One of the two videos produced by the charity in the wake of the crisis.

In the wake of the crisis in Afghanistan, a King’s Lynn-based charity, which helps bereaved forces children, has recorded two videos to help families.

Scotty’s Little Soldiers, founded by Nikki Scott after her husband Corporal Lee Scott died in Afghanistan in 2009, said it was difficult for children who have experienced the death of a parent in Afghanistan to understand the current developments.

The North Lynn charity has recorded a video to help parents talk to their children about the developments and a video for children who have lost a parent in Afghanistan.

Corporal Scott was aged 26 and left behind children Kai, aged five and seven-month-old Brooke, when he died.

In her recording to parents, Ms Scott said she was concerned about how her children and other youngsters might be affected by the new situation and the media reports.

Talking to the charity’s childhood bereavement practitioner, Lorna Vyse, Ms Scott  said  it felt like she had gone back to when Corporal Scott was killed.

And in the video to children, Ms Scott and Ms Vyse remind youngsters the charity is there for them. 

One of the two videos produced by the charity in the wake of the crisis.

They explain the service men and women who died and those who served in Afghanistan had helped many Afghans experience freedom and that they should feel proud.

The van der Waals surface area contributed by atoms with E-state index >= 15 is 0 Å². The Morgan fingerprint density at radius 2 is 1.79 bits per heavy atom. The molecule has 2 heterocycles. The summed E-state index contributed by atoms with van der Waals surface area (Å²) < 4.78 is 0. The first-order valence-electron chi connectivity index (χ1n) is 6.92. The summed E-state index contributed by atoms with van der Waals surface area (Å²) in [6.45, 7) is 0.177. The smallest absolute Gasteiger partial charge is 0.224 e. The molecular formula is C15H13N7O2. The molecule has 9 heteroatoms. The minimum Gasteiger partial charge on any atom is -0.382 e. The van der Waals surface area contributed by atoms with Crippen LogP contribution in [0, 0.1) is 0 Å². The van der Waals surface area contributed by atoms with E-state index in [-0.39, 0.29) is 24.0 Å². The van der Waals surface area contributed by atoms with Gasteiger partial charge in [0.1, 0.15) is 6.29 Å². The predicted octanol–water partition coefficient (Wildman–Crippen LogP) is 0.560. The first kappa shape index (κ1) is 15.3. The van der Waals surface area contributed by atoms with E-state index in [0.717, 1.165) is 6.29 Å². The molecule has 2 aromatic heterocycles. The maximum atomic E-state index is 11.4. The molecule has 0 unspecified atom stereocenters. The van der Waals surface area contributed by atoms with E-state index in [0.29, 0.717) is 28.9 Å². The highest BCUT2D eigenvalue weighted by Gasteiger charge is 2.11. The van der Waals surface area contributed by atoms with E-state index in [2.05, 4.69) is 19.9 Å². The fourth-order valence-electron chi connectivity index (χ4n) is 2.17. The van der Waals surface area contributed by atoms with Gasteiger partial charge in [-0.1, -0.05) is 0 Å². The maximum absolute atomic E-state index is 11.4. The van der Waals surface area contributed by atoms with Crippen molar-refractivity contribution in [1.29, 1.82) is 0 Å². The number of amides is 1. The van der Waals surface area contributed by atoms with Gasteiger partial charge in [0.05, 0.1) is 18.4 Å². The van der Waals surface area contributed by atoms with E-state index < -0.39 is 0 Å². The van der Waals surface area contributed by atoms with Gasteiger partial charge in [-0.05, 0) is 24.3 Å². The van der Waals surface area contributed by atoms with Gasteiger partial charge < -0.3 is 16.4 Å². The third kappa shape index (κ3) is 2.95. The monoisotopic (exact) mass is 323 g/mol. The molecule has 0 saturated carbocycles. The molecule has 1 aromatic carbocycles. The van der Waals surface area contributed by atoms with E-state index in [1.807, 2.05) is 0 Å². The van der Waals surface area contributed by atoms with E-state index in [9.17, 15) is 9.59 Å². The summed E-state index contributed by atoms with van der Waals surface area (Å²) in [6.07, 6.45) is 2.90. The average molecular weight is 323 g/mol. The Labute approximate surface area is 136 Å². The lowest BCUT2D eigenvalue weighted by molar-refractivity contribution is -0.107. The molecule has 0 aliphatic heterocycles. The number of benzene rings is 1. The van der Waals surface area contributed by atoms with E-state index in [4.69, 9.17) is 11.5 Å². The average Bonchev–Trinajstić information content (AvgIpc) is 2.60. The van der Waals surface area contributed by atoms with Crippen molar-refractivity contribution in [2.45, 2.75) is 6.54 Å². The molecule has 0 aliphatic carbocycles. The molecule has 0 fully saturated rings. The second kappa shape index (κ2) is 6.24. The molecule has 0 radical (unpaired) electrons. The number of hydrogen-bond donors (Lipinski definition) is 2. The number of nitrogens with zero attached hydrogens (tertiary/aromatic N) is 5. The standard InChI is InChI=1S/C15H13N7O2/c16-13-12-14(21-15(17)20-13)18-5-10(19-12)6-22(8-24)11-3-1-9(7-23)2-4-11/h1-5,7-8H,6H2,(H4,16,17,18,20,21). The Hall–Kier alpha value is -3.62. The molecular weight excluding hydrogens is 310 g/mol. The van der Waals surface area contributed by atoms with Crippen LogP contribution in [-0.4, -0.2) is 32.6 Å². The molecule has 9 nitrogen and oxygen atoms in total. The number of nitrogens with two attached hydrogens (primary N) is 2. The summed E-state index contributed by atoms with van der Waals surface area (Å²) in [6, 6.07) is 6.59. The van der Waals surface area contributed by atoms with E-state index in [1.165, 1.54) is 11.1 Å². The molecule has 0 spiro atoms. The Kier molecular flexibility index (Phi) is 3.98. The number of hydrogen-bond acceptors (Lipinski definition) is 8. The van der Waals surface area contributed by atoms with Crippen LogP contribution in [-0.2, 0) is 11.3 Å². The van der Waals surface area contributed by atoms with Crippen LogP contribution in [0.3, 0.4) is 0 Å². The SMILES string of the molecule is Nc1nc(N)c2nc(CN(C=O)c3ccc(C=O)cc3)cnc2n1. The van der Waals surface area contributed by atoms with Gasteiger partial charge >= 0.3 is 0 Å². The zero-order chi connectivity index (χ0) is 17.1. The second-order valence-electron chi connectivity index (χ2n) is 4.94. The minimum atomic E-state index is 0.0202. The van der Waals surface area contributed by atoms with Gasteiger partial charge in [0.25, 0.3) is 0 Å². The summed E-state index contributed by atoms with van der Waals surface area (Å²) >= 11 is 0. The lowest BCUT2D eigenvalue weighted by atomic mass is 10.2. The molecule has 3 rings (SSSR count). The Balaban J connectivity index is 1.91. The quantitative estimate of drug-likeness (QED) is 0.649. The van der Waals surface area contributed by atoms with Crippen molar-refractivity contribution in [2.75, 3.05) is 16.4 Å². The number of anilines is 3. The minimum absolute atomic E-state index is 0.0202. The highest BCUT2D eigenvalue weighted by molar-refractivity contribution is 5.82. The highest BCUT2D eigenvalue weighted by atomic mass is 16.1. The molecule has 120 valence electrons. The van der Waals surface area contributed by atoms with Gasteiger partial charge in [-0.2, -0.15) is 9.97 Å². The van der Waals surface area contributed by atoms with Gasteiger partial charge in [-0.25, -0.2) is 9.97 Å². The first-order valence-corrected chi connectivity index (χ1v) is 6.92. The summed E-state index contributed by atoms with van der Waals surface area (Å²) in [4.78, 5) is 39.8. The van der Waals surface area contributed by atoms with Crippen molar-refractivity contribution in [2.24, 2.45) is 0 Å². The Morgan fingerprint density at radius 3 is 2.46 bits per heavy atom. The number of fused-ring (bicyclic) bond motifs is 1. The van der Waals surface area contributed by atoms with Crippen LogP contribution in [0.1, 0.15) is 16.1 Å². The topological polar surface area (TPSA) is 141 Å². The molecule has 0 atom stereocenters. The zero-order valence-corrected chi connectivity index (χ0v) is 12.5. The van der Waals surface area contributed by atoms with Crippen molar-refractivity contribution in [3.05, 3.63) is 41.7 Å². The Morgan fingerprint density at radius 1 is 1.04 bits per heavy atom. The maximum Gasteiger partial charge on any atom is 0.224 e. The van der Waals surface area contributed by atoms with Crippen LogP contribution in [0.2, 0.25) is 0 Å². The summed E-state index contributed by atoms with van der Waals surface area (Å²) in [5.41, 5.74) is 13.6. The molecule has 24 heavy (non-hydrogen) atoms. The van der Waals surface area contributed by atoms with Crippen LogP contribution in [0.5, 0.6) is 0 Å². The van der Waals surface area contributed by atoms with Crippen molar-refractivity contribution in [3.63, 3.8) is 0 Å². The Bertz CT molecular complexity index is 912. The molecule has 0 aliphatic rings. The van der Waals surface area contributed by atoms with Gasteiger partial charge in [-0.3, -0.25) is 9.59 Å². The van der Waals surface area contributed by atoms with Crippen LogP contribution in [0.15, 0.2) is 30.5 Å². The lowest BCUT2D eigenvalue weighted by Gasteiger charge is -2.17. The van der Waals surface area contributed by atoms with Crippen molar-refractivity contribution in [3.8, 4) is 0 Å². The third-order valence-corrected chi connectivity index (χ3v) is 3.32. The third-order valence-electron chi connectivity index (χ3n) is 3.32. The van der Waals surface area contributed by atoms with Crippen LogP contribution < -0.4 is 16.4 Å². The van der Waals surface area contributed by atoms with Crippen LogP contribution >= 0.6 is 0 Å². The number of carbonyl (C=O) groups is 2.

“I am incredibly proud of the work that my husband Lee and all your parents and all who served in Afghanistan did and they will be proud of what they achieved. 

 “They made a difference and that will be remembered regardless of what is happening right now,” Ms Scott says.

The videos can be viewed on YouTube  at and

Find out more about the charity at

Scotty’s has thanked its supporters for “really stepping up” during the pandemic.

Lockdowns created problems for all charities, with many fundraising events cancelled and income streams cut off. 

Ms Scott said that lockdown had highlighted a lot of challenges faced by members as a consequence of their parent’s death, and said feelings of fear, isolation and loneliness were exacerbated.

She said the charity was needed more than ever and staff adapted.

“We are hugely grateful because our supporters really stepped up. 

“They could see the work we were doing and understood our beneficiaries’ needs and we were awarded some incredibly generous grants which have made a massive difference to us as a charity. We also were blown away by support from individual fundraisers and businesses coming up with different ways to raise funds for us. It’s been phenomenal,” said Ms Scott.